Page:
A literature search was conducted using the MEDLINE database through October 2011. There were no studies identified that would prompt a change in the coverage statement.
 
2013 Update
A literature search was conducted using the MEDLINE database through September 2013.  No new information was identified that would prompt a change in the coverage statement.
  
2014 Update
A literature search conducted through September 2014 did not reveal any new information that would prompt a change in the coverage statement. The key identified literature is summarized below.
 
A randomized, single-blind study was performed by Hatzichristodoulou and colleagues to study the efficacy of ESWT by a placebo-controlled, randomized trial (Hatzichristodoulou, 2013). Patients with PD (n=102) were randomly assigned (n=51) to each group (ESWT or placebo). All patients were given 6 weekly treatments. Patients in the ESWT-group received 2,000 shock waves per session, using the Piezoson 100 lithotripter (Richard Wolf, Knittlingen, Germany). Patients in the placebo-group were treated with interposition of a plastic membrane, which prevented any transmission of shock waves. The main outcome measures of the primary end point were decrease of pain between baseline and after 4 weeks follow-up. Secondary end points were changes in deviation, plaque size, and sexual function. Pain was assessed by a visual analog scale. Deviation was measured by a goniometer after artificial erection using Alprostadil (Viridal®, Schwarz Pharma, Monheim, Germany). Plaque size was measured with a ruler and sexual function assessed by a scale regarding the ability to perform sexual intercourse. Overall, only 45 patients experienced pain at baseline. In the subgroup analysis of these patients, pain decreased in 17/20 (85.0%) patients in the ESWT group and 12/25 (48.0%) patients in the placebo group (P=0.013, relative risk [RR]=0.29, 95% confidence interval: 0.09-0.87). Penile deviation was not reduced by ESWT (P=0.66) but worsened in 20/50 (40%) and 12/49 (24.5%) patients of the ESWT and placebo-group, respectively (P=0.133). Plaque size reduction was not different between the two groups (P=0.33). Additional, plaque size increased in five patients (10.9%) of the ESWT group only. An improvement in sexual function could not be verified (P=0.126, RR=0.46).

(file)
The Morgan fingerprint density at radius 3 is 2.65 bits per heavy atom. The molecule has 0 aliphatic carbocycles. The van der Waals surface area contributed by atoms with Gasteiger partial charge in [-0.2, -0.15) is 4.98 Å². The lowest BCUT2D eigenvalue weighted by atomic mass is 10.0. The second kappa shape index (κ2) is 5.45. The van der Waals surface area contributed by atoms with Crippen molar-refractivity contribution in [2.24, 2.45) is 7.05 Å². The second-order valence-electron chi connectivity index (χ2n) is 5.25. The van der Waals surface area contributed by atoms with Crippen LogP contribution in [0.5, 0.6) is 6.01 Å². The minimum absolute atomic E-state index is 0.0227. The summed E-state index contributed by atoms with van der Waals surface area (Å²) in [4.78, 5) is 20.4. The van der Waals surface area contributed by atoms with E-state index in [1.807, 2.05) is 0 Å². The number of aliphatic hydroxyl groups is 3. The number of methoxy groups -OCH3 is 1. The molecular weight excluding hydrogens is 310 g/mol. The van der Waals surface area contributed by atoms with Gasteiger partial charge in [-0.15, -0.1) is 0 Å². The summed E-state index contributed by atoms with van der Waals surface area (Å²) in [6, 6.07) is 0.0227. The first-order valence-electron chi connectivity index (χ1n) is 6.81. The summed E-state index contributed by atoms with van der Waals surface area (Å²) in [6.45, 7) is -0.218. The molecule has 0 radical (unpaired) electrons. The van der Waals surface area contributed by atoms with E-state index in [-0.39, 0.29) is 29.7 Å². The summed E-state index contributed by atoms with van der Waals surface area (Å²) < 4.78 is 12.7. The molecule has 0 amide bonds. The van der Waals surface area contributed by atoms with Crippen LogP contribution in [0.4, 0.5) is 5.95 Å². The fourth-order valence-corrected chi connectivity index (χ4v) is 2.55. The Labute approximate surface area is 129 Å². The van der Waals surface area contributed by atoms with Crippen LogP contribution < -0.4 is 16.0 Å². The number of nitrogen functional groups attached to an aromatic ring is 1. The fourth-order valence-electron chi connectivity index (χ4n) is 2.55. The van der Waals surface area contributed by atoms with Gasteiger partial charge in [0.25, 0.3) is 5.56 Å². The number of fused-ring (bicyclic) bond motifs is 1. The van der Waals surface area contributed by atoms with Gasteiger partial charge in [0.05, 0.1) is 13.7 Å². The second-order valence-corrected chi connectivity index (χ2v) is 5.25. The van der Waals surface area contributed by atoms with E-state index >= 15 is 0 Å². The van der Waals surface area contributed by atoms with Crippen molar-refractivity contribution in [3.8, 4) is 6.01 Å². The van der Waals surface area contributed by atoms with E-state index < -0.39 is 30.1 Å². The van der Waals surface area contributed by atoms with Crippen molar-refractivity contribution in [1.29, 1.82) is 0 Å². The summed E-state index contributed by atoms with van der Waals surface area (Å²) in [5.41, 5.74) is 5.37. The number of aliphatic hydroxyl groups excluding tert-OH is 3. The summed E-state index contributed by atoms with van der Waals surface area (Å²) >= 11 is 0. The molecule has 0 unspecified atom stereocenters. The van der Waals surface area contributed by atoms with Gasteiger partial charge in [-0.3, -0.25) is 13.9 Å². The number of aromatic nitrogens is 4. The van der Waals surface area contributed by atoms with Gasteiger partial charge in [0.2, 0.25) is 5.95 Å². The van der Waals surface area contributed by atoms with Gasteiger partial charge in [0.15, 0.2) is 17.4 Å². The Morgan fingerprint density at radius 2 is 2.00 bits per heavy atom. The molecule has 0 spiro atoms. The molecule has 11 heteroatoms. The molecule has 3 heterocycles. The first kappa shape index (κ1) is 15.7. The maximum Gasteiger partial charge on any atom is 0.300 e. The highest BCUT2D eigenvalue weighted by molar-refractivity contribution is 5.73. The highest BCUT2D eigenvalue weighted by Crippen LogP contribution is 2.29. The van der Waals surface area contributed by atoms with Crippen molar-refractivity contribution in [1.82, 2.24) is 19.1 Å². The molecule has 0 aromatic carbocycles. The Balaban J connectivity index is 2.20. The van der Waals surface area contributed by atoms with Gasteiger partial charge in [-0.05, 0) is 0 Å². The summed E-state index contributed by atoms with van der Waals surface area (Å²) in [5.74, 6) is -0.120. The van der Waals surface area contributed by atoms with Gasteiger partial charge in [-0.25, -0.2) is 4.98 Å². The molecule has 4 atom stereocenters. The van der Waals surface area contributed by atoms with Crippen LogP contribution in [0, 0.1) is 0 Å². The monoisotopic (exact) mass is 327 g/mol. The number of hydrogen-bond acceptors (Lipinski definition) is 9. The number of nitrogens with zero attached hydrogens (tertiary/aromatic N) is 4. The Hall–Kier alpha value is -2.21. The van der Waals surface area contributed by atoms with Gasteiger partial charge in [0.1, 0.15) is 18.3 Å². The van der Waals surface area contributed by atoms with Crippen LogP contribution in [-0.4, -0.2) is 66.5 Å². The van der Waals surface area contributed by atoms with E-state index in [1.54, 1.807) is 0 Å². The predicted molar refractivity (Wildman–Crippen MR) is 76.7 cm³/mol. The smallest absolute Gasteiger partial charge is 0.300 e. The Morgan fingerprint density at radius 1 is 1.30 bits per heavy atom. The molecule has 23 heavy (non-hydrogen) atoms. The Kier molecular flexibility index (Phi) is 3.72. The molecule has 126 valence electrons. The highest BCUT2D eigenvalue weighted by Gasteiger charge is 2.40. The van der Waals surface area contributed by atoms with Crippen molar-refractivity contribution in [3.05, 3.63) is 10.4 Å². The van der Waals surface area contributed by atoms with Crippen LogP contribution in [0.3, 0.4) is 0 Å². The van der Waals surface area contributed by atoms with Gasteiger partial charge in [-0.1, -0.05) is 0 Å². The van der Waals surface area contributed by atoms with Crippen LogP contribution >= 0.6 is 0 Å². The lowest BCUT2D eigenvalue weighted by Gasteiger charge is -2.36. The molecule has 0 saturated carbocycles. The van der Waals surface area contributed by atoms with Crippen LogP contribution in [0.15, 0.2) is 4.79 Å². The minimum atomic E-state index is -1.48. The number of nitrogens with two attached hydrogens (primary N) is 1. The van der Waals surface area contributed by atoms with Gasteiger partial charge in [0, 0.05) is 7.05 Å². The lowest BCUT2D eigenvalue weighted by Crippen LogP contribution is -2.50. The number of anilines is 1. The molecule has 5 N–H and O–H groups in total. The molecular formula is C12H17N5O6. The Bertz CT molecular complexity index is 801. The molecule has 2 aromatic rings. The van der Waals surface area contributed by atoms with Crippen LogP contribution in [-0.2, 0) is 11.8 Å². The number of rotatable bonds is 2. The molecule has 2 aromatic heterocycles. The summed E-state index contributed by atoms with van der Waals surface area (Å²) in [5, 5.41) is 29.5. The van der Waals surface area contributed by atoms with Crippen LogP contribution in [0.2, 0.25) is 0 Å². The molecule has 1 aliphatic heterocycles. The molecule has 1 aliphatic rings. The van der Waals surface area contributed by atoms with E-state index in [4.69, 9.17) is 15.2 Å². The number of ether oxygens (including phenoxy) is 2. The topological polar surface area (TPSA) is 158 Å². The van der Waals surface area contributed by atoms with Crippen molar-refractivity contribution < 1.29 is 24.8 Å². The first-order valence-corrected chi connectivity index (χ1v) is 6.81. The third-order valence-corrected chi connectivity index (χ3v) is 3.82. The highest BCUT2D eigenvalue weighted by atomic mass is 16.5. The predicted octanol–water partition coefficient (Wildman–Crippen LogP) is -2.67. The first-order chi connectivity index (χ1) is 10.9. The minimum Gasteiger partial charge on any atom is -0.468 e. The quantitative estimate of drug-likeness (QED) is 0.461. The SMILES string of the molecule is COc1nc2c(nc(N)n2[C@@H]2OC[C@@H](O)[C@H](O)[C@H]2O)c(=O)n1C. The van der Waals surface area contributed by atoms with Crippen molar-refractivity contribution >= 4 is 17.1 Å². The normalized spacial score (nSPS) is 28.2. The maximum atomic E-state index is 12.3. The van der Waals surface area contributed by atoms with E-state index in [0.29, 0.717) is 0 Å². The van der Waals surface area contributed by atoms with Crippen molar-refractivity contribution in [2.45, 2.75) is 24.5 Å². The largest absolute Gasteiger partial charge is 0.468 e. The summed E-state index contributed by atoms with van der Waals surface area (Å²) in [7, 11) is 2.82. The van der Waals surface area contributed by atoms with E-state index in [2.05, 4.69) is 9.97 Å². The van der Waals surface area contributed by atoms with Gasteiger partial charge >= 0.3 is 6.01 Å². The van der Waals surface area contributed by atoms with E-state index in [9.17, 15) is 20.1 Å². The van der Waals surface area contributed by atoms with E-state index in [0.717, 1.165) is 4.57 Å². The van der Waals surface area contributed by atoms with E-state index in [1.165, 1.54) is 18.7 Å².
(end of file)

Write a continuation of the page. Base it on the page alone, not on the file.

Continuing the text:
Despite some potential benefit of ESWT in regard to pain reduction, it should be emphasized that pain usually resolves spontaneously with time. Given this and the fact that deviation may worsen with ESWT, this treatment cannot be recommended.
 
2015 Update
A literature search conducted through September 2015 did not reveal any new information that would prompt a change in the coverage statement.
 
2016 Update
A literature search conducted through September 2016 did not reveal any new information that would prompt a change in the coverage statement. The key identified literature is summarized below.